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Euro in the Twilight Zone: Past Lessons, Implications and Policy Options (part 2)

Inci Otker-Robe's picture

In a previous installment, we explored one particular past financial crisis which resembles the current tensions in the Euro Zone in key aspects—specifically, the 2001 collapse of Argentina’s currency board. Taking history as our guide, we discuss the lessons that can be learned from past crises and potential steps policymakers can take.

Implications for the euro zone

Until even as short as a month ago, the possibility of a breakdown of the European monetary union triggered by an exit of one or more of its members had been considered no more than a tail risk scenario. The odds of such an outcome are now seen to have grown, as market concerns continue to focus on economic and financial fundamentals of the peripheral Euro Area members that, similar to Argentina, failed to satisfy the preconditions of a sustainable membership in the currency union. Given the significant economic and financial interlinkages within the Euro Area, and the key role of Europe in the global economy (Figure 1), potential fallout from such a breakdown would be much more profound for the region as a whole and the rest of the world, compared to any crisis experienced in the past.

Figure 1. Exposure to Peripheral European Countries

 

If the history is any guide, an exit of a country could have far reaching implications along several dimensions, and would likely be associated with:

• Introduction of a new currency, accompanied by possible use of multiple exchange rates, and additional administrative measures (bank holidays, deposit freezes, exchange/capital controls), to limit accompanying capital and deposit flight (in particular, with short maturity).

• Possible melt-down and credit crunch in the domestic banking sector, following loss of access to ECB, market liquidity, and recapitalization funds, asset write-downs, and a sharp rise in nonperforming loans. The government would likely nationalize and restructure the banks. The observed deposit outflows are a source of concern, not the least because European deposit insurance schemes are weakly funded and do not protect against redenomination risk.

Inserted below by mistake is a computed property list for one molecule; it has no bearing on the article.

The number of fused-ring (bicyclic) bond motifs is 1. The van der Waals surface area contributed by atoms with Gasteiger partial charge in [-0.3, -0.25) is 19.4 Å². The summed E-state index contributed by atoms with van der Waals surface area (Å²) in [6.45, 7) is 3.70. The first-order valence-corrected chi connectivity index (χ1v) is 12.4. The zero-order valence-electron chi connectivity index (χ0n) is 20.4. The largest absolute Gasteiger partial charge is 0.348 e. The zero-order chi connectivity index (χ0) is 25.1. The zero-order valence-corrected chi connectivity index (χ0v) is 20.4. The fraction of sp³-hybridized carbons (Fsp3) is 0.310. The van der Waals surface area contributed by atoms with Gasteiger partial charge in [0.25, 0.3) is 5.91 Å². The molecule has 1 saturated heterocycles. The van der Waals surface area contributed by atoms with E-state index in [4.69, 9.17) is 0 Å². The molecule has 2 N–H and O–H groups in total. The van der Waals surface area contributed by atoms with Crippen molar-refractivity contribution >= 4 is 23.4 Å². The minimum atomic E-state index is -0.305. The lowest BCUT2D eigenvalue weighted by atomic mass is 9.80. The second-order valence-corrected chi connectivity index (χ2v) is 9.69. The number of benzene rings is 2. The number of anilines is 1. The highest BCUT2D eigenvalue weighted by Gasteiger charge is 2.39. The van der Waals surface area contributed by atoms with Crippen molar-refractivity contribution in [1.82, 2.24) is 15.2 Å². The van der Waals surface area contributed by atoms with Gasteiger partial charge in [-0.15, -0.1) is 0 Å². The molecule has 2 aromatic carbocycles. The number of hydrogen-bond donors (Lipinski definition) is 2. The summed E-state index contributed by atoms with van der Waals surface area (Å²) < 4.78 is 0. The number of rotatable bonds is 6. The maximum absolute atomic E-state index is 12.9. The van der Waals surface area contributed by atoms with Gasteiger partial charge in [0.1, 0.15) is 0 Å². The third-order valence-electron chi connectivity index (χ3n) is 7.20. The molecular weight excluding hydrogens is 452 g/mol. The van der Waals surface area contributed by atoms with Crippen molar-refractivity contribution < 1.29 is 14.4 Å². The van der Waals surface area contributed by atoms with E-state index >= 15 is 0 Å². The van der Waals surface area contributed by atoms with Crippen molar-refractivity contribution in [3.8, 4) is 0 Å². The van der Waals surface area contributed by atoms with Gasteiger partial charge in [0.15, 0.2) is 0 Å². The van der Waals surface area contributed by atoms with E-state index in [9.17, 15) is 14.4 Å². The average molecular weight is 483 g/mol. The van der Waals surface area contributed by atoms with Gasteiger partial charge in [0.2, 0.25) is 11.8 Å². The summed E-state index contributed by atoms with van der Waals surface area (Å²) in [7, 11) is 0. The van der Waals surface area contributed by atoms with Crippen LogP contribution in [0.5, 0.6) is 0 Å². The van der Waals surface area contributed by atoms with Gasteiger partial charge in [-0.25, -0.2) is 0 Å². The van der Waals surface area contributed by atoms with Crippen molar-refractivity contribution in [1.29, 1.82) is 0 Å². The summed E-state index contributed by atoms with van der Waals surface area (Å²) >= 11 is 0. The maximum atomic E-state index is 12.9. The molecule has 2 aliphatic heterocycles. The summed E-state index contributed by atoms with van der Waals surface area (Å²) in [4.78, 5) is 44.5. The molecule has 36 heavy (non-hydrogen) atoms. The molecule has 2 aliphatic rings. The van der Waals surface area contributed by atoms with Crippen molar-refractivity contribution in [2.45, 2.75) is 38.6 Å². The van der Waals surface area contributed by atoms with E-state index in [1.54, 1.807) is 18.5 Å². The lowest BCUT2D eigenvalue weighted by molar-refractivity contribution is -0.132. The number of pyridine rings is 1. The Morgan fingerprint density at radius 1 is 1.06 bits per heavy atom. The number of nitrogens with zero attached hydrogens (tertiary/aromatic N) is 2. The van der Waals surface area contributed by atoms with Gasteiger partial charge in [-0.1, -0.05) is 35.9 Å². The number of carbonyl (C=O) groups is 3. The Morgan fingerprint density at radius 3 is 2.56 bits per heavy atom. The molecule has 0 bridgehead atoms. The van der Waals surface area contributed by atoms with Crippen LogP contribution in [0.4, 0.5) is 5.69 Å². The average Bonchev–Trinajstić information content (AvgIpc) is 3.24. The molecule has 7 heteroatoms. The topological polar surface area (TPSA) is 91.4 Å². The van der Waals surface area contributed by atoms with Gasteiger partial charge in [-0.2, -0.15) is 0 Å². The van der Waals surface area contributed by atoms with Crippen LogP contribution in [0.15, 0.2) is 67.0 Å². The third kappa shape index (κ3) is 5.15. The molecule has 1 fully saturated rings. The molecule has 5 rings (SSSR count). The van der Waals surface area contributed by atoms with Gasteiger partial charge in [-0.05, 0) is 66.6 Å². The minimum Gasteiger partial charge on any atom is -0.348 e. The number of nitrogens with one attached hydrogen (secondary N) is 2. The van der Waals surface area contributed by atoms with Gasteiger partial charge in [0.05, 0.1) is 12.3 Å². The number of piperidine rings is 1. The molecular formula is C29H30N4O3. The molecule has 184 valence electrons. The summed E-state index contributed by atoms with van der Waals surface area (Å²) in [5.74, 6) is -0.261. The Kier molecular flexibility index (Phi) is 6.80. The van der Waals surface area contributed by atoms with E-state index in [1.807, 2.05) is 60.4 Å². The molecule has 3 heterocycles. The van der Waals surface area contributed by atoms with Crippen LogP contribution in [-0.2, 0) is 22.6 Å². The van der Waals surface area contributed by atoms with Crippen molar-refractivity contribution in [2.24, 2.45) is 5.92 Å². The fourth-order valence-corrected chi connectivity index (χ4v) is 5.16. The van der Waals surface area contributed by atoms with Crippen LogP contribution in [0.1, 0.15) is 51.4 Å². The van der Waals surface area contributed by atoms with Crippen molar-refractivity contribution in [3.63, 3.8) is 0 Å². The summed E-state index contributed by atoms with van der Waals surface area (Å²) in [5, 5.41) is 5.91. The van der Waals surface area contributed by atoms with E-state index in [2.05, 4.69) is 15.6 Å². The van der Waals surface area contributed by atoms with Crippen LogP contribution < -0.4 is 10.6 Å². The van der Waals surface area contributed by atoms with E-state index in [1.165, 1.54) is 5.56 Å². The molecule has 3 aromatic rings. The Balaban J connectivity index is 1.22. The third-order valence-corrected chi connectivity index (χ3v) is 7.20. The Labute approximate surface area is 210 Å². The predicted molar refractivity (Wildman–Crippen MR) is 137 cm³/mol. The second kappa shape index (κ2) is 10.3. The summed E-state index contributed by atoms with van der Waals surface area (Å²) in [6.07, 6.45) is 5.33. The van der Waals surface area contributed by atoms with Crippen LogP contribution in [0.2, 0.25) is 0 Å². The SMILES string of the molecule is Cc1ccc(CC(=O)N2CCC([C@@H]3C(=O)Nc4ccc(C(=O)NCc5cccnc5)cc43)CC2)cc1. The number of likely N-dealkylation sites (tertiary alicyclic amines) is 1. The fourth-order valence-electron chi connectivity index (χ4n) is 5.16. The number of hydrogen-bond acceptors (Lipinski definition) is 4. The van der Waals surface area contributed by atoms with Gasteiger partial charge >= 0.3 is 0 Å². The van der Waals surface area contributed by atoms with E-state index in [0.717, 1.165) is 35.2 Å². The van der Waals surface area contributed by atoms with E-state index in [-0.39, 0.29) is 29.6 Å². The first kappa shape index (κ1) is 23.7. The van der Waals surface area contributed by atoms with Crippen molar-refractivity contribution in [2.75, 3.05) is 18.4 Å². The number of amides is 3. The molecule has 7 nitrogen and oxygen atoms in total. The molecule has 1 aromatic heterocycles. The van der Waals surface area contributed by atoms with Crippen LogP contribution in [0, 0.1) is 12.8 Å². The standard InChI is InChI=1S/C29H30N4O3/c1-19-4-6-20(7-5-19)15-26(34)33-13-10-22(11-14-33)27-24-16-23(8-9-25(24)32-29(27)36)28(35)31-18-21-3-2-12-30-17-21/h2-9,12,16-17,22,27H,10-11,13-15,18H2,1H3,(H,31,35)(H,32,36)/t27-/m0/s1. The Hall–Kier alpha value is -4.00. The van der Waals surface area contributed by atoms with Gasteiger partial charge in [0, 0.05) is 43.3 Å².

• Massive defaults in the corporate sector with large (unhedged) euro-denominated liabilities following a sharp depreciation of the new currency, loss of access to funding markets, and debt redenomination. While deprecation might boost competitiveness, high inflation (with inflexible labor and product markets) and low demand would limit sustained gains.

• Increased macro imbalances with rising debt-to-GDP levels in the absence of a further debt restructuring, followed by sharply higher inflation and drop in output, as experienced during past crises (Figure 2). The ongoing decline in growth, credit, and capital inflows to peripheral countries (particularly from non-European banks) would likely accelerate.

Figure 2. Evolution of Key Macroeconomic Variables Around Past Crisis Episodes

• Intensifying social unrest as a result of an erosion of purchasing power for households, loss of savings through a sharply depreciated currency, and rising import prices; tougher fiscal measures needed to regain access to funding official and market funding would heighten the unrest.

Moreover, a disorderly contagion to the periphery could spread to the core and the rest of the world. Contagion would propagate through:  

• Banking systems (with bank runs and haircuts on sovereign and private exposures reigniting new rounds of credit-rating actions, and acceleration of bank deleveraging and home bias);